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Viking drinking hall

 

Scotsman.com

A Viking “drinking hall” that could have been used by a high-ranking chieftain 800 years ago has been unearthed in Orkney, archaeologists say.

The discovery was made at Skaill Farmstead in Westness, Rousay, and is believed to have been a high-status Norse hall, dating as far back as the tenth century.

Westness is mentioned in the Orkneyinga Saga – a historical narrative of the archipelago – as the home of Sigurd, a powerful 12th-century chieftain.


The site offers an “unparalleled” opportunity to research eating habits in the region over a millennia, according to researchers from the University of the Highlands and Islands (UHI).

The name Skaill suggests the site was home to a Norse hall or drinking hall and was a high-status site.

A team from the UHI Archaeology Institute, residents and students have been digging at the site for a number of years in an effort to find the building.

Dan Lee, co-director of the excavation project, said “The exciting news this season is that we have now found the hall at Skaill, as the place name suggests.

“You never know, but perhaps Earl Sigurd himself sat on one of the stone benches inside the hall and drank a flagon of ale.”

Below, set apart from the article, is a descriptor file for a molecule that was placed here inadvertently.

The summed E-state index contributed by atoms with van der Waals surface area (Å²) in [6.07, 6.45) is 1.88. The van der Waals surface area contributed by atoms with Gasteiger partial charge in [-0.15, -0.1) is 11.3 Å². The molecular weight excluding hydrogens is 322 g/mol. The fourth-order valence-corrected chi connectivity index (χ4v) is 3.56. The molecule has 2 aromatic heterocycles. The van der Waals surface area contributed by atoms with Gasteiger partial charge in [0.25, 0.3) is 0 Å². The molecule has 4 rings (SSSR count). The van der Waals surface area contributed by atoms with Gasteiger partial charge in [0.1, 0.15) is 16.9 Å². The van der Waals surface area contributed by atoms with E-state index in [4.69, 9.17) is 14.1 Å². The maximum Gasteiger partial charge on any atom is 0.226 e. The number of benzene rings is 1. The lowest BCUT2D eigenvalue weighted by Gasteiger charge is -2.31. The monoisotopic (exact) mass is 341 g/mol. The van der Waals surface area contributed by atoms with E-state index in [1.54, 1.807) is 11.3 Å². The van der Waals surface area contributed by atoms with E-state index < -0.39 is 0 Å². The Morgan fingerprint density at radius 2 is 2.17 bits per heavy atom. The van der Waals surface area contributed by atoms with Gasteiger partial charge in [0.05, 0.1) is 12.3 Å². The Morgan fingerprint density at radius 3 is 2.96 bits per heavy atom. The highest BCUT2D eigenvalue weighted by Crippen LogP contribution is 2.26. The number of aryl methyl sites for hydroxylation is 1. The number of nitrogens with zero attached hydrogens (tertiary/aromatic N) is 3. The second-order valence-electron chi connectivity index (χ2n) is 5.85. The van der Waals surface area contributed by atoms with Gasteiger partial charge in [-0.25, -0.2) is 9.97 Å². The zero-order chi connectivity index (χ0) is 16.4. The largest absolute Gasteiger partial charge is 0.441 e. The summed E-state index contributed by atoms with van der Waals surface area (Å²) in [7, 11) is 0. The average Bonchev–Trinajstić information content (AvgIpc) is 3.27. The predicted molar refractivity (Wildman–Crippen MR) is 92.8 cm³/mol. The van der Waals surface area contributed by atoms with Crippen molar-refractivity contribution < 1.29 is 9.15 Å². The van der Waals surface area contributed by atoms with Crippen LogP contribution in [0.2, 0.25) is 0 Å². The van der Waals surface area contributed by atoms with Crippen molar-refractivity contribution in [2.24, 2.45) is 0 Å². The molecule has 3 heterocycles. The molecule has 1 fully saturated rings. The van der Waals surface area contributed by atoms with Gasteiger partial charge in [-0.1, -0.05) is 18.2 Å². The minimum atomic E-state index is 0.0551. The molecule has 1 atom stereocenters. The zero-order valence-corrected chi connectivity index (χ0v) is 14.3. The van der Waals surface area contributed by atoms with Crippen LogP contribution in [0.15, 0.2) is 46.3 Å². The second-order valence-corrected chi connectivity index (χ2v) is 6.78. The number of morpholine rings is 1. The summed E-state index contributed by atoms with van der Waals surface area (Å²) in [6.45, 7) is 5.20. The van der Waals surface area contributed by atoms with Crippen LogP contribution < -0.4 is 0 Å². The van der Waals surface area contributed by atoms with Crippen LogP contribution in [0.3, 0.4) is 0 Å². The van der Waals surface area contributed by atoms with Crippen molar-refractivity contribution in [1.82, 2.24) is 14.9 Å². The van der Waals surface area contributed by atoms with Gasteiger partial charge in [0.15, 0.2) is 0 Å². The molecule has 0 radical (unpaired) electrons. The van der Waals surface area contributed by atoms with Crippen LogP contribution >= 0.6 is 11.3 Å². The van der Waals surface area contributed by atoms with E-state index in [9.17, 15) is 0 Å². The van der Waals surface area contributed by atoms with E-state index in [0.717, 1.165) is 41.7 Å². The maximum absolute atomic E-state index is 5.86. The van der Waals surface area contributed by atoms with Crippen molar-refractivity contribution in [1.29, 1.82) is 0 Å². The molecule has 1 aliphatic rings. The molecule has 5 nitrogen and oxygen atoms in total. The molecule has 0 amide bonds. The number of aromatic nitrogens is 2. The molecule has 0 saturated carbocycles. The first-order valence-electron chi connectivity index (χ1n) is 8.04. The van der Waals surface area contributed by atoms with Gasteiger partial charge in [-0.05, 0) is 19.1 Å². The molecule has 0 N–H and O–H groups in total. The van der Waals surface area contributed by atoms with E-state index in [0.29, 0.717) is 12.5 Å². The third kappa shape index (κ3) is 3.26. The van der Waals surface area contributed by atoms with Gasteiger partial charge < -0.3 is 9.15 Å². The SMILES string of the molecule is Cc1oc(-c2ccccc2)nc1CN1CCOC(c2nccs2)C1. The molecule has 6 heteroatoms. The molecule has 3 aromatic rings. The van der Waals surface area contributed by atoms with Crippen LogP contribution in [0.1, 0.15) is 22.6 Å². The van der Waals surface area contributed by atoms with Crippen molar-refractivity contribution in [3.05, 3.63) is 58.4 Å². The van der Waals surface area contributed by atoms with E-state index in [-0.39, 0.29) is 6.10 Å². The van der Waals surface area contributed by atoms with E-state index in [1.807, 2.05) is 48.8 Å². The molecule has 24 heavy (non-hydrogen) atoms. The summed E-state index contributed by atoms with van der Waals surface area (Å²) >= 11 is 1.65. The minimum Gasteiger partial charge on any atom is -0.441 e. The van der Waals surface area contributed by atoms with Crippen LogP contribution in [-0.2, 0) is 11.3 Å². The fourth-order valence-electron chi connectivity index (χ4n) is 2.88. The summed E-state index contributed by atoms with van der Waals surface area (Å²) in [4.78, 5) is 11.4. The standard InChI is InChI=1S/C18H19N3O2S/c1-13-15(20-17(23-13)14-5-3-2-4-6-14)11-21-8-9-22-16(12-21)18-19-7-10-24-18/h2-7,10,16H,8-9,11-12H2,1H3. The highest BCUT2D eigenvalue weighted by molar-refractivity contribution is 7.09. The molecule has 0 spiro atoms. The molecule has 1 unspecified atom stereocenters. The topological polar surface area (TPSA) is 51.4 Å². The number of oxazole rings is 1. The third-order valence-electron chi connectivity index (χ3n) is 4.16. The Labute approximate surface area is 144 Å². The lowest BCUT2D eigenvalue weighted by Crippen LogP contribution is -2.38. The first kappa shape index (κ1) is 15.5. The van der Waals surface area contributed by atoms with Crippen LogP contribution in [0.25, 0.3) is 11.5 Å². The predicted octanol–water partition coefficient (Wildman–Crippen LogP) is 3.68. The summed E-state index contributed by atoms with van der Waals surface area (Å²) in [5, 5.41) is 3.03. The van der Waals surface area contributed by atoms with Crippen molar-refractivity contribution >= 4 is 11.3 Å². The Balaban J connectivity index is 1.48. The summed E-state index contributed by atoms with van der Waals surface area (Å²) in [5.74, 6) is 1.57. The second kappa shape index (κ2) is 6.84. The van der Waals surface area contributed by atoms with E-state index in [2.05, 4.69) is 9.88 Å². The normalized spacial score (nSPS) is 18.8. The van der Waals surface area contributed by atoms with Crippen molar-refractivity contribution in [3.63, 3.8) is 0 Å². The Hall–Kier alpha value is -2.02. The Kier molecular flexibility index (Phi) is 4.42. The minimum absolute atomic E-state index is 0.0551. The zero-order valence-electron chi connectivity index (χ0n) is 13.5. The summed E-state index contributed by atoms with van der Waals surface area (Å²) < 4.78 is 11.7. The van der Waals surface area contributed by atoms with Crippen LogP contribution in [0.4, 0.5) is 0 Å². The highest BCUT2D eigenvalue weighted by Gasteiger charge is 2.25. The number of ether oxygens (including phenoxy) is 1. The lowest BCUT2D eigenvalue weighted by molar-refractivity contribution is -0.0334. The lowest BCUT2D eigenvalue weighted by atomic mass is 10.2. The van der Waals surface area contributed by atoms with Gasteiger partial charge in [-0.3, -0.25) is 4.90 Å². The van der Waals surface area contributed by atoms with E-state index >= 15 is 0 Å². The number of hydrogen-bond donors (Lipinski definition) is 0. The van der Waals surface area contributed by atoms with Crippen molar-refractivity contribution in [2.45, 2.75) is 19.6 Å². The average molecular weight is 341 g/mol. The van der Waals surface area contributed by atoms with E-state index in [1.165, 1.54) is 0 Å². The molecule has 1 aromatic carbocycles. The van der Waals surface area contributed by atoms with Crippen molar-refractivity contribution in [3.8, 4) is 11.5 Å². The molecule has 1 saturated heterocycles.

The hall is believed to date to the tenth to 12th centuries and was discovered below a more recent farmstead.

“Substantial” stone walls were found 5.5m apart, with internal features such as stone benches along either side.

The building appears to be more than 13m long and facing down a slope towards the sea, although it is not yet fully uncovered.

Finds have included soapstone from Shetland, pottery and a bone spindle whorl, while a fragment of a Norse bone comb was also unearthed.

Archaeologists have been investigating the later stages of the farm complex and its middens, with a particular focus on past diet, farming and fishing practices.

 

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Early Neolithic sote

 

Heraldscotland.com

 

 

By Jody Harrison

THE first farmers to till the soil in Scotland may have initially put down roots in Aberdeenshire, archaeologists have said.